Planning for the Future

Planning for the Future

“So, what are you going to do for the rest of your life?” This question, and its many variations, is all too familiar to upperclassmen. With seniors making college decisions, and juniors just starting to plan for life after high school, the past few months have been full of excitement and anxiety for many. 


The future brings independence–the chance to take a more active role in your own life. Now you can decide where you want to live, how you want to spend your time, which people you want to build relationships with, and ultimately, who you want to be. After years of being told what to do, this is a welcome change. (Of course, everyone will have varying degrees of freedom in making these decisions, and varying degrees of options that are available to them, depending on economic status, role of parents/guardians in their lives, etc.). However, having so many choices can easily be overwhelming. Combined with the pressure that we have to plan the “rest of our lives” when we are only seventeen, there is a very real fear that if we make the “wrong” choice, our lives will be forever ruined. That is simply untrue. There will always be chances to switch fields, go to college, move away, or just “start over.” We know this, and yet, our brains like to spin around, catastrophizing over well-meaning advice from teachers, parents, and counselors. While we can’t change the actions of others, we can control our response. Counteract these irrational thoughts by recognizing the reality of the situation. When we are anxious, we tend to think in absolutes– I should do this, I will never be that. The truth, however, is not all that clear cut.


Another major source of stress is the pressure to succeed in everything, often under the guise of beefing up college applications. Take grades, for example–we’re supposed to take the most challenging classes we can, all while maintaining a high GPA. Add to that extracurriculars, volunteering, part-time jobs, not to mention the daily stress of existing during a global pandemic. It’s impossible to balance all these things at once. If you can, try to pick and choose where to put your energy and let yourself do a sub-par job on the rest. Remember: time and energy are not limitless resources.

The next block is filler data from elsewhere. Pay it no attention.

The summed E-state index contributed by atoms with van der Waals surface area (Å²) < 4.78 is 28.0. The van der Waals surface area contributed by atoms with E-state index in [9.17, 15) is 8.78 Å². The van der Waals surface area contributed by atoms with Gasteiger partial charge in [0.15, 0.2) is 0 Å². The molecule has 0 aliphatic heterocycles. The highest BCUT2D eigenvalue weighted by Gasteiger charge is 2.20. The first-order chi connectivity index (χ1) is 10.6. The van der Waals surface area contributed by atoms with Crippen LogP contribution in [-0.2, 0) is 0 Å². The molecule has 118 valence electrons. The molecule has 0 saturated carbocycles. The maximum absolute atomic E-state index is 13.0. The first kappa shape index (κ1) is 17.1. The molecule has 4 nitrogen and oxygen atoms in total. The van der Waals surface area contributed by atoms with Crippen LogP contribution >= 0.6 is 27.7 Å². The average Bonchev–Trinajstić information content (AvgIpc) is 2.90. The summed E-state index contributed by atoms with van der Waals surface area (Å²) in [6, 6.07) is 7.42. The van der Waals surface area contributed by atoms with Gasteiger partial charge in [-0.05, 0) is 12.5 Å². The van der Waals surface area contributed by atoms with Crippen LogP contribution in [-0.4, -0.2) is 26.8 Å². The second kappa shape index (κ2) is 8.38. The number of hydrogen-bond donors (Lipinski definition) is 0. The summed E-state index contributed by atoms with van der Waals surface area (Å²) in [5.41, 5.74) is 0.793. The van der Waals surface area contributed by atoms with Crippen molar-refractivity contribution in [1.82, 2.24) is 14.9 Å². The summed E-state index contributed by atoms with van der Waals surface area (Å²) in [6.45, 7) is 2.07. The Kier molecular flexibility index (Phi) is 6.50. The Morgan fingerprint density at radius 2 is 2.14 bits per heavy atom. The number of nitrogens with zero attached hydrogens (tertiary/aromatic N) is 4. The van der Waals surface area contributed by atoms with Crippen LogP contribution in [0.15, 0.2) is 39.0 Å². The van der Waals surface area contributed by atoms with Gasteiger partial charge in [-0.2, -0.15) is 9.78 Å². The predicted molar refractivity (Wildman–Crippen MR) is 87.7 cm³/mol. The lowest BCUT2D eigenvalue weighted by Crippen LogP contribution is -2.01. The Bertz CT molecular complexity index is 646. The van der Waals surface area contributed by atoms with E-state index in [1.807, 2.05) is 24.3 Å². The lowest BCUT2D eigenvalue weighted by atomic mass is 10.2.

Planning for the future can also act as a coping skill. If you are having a difficult time in your current environment, exploring future options can be an escape from reality. Except it’s better than that: you can take concrete steps to make it your reality. The process of imagining yourself in different places–big cities, small liberal arts colleges, technical schools–is sometimes just plain fun. Seeing what kind of cool things these places have to offer and comparing attractions can become like planning a vacation, or playing Sims. It’s also a reminder that high school will end, eventually. All things eventually end. Life is constantly changing. We are constantly changing. Such is the nature of the universe. 


There’s no way around it: the future is scary. It’s exciting. Planning for it is hard. It’s okay if you have no idea what you’re doing, and it’s okay to not know what you want to do for the rest of your life. If the answer to the opening question was a resounding shrug, know that one day an answer will flow easily from you. Sometimes we just need to take a step back from the future and focus on our mental health in the present before planning for anything else. We are all on different paths, going different places at different paces. We can’t compare our journeys because we are leading different lives. Try to remember: eventually, we will all end up where we need to be.